In the Box:

  • Garlic Scapes: These are the tops of garlic which can be  used in substitute for green onions or garlic. See recipe below for an idea.
  • French Breakfast Radishes
  • 'Farao' Green Cabbage 
  • Snap Peas: Don't shell these...just eat the whole thing
  • 'Lacinato' Kale: Dark green with a blue band 
  • A couple small heads of lettuce
  • Broccoli or Cauliflower: Most of you got cauliflower, but we had to substitute in broccoli in some boxes
  • Basil
Garlic Scape Carbonara from sarahcucinabella.com

INGREDIENTS
  • ½ lb campanella pasta, or shape of your choosing
  • 4 slices bacon (about 3¼ ounces), chopped
  • ¼ cup garlic scapes, cut into ¼ inch coins
  • 2 large eggs
  • ¼ tsp kosher salt
  • ¼ tsp red pepper flakes
  • ½ cup freshly grated Romano cheese
INSTRUCTIONS
  1. Set a pot of water to boiling on the stove and cook the campanella pasta (or desired shape).
  2. While it's cooking, cook the bacon over medium heat until browned. Remove the bacon pieces with a slotted spoon and add the garlic scapes. Cook until soft (2-3 minutes). Remove from the pan with a slotted spoon. (Drain both the bacon and the garlic scapes on a paper towel).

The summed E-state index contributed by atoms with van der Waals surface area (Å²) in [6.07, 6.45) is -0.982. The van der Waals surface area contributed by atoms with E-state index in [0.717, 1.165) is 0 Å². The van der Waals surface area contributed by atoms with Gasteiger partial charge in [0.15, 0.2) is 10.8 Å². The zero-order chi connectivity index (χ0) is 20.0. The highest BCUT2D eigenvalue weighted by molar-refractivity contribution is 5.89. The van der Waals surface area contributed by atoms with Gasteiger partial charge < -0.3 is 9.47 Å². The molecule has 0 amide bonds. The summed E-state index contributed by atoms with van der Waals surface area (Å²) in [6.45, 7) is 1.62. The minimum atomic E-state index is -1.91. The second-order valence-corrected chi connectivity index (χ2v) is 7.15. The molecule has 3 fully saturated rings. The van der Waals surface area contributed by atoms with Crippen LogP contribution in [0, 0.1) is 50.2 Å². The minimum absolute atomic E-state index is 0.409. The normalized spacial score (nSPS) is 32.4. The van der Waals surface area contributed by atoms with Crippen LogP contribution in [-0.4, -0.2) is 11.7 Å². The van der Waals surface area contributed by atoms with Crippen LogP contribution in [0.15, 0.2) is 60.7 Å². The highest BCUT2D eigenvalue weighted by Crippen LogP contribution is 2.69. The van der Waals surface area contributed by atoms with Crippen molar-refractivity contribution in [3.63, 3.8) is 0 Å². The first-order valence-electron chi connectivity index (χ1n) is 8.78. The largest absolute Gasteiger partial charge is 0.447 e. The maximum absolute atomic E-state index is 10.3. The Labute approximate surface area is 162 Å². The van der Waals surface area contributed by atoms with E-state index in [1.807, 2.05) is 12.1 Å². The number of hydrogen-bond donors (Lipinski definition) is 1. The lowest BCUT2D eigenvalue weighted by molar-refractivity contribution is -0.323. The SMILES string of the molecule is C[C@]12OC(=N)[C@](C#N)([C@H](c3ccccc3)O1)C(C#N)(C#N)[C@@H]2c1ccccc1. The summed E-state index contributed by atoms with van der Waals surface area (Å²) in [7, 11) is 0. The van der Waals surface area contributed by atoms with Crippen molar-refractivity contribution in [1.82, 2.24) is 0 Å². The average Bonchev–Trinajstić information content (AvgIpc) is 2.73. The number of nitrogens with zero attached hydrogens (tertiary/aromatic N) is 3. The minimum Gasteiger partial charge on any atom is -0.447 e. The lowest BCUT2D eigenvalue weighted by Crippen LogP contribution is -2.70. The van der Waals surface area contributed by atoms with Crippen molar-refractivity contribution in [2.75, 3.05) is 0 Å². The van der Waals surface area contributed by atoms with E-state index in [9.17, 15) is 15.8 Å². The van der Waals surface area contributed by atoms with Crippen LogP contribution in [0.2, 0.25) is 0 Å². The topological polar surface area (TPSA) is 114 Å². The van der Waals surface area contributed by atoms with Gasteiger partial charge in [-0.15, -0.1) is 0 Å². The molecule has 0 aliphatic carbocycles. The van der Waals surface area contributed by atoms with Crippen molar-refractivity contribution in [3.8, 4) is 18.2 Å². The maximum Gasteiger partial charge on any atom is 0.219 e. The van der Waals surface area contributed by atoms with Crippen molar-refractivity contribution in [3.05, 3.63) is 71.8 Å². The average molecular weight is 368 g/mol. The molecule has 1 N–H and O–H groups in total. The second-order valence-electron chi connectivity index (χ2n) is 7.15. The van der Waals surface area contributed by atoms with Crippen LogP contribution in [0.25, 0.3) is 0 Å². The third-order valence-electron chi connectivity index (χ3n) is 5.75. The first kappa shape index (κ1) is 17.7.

3. Whisk together the eggs, salt and red pepper flakes.
  4. When the pasta is done, quickly remove it from the stove and set a different burner to low heat. Drain the pasta and add it back to the pot, on the burner set to low. Stir in the garlic scapes and bacon. Add the egg mixture and stir feverishly for 3-4 minutes until sauce is thick and creamy. Don't let it overcook or it will be gloppy. Sprinkle the Romano cheese in, a little at a time, and stir to combine. Don't add it all at once or it won't mix throughout the pasta as well (since it will clump).
  5. Serve immediately.


Friday, June 26, 2015

Tribute to Good Neighbors

There is a long tradition of neighborliness amongst farmers.  In many respects this is something we look back on in nostalgic terms as if it is something which our parents or grandparents enjoyed in the good ol'days, but none of us really know about today.  Today this phrase "good neighbor" means being friendly and helping out every once in a while, doing something like watching a dog or picking up somebody's mail.